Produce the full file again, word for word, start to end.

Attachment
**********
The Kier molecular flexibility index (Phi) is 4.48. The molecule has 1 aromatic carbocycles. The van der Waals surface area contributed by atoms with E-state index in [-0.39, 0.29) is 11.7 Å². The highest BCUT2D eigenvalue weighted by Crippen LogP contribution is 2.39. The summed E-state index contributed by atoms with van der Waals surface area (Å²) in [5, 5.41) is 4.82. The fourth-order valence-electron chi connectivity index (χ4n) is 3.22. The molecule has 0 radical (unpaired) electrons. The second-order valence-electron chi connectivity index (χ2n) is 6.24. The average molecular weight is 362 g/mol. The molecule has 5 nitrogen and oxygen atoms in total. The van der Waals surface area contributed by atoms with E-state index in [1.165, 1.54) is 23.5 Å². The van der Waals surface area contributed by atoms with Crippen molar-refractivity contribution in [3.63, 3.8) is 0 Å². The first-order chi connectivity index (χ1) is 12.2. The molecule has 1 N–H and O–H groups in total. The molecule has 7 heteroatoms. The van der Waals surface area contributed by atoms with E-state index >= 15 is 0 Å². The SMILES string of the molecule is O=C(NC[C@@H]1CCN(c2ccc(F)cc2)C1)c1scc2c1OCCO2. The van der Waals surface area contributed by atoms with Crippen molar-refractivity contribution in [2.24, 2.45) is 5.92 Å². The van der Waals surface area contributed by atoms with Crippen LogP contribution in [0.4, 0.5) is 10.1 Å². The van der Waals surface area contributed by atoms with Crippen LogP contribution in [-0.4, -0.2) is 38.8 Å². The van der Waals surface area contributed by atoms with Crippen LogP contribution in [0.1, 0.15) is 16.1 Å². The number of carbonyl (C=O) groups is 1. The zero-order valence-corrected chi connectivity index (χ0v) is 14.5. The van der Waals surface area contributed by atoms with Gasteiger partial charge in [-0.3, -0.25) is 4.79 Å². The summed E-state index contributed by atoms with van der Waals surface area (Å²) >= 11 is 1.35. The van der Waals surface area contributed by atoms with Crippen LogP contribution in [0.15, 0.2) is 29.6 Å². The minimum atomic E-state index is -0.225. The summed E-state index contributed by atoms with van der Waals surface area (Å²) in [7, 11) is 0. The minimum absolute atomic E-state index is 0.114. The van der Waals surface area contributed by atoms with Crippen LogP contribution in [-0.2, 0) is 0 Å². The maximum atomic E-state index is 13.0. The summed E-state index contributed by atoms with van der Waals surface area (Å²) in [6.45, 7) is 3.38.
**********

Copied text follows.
The Kier molecular flexibility index (Phi) is 4.48. The molecule has 1 aromatic carbocycles. The van der Waals surface area contributed by atoms with E-state index in [-0.39, 0.29) is 11.7 Å². The highest BCUT2D eigenvalue weighted by Crippen LogP contribution is 2.39. The summed E-state index contributed by atoms with van der Waals surface area (Å²) in [5, 5.41) is 4.82. The fourth-order valence-electron chi connectivity index (χ4n) is 3.22. The molecule has 0 radical (unpaired) electrons. The second-order valence-electron chi connectivity index (χ2n) is 6.24. The average molecular weight is 362 g/mol. The molecule has 5 nitrogen and oxygen atoms in total. The van der Waals surface area contributed by atoms with E-state index in [1.165, 1.54) is 23.5 Å². The van der Waals surface area contributed by atoms with Crippen molar-refractivity contribution in [3.63, 3.8) is 0 Å². The first-order chi connectivity index (χ1) is 12.2. The molecule has 1 N–H and O–H groups in total. The molecule has 7 heteroatoms. The van der Waals surface area contributed by atoms with E-state index >= 15 is 0 Å². The SMILES string of the molecule is O=C(NC[C@@H]1CCN(c2ccc(F)cc2)C1)c1scc2c1OCCO2. The van der Waals surface area contributed by atoms with Crippen molar-refractivity contribution in [2.24, 2.45) is 5.92 Å². The van der Waals surface area contributed by atoms with Crippen LogP contribution in [0.4, 0.5) is 10.1 Å². The van der Waals surface area contributed by atoms with Crippen LogP contribution in [-0.4, -0.2) is 38.8 Å². The van der Waals surface area contributed by atoms with Crippen LogP contribution in [0.1, 0.15) is 16.1 Å². The number of carbonyl (C=O) groups is 1. The zero-order valence-corrected chi connectivity index (χ0v) is 14.5. The van der Waals surface area contributed by atoms with Gasteiger partial charge in [-0.3, -0.25) is 4.79 Å². The summed E-state index contributed by atoms with van der Waals surface area (Å²) >= 11 is 1.35. The van der Waals surface area contributed by atoms with Crippen LogP contribution in [0.15, 0.2) is 29.6 Å². The minimum atomic E-state index is -0.225. The summed E-state index contributed by atoms with van der Waals surface area (Å²) in [7, 11) is 0. The minimum absolute atomic E-state index is 0.114. The van der Waals surface area contributed by atoms with Crippen LogP contribution in [-0.2, 0) is 0 Å². The maximum atomic E-state index is 13.0. The summed E-state index contributed by atoms with van der Waals surface area (Å²) in [6.45, 7) is 3.38.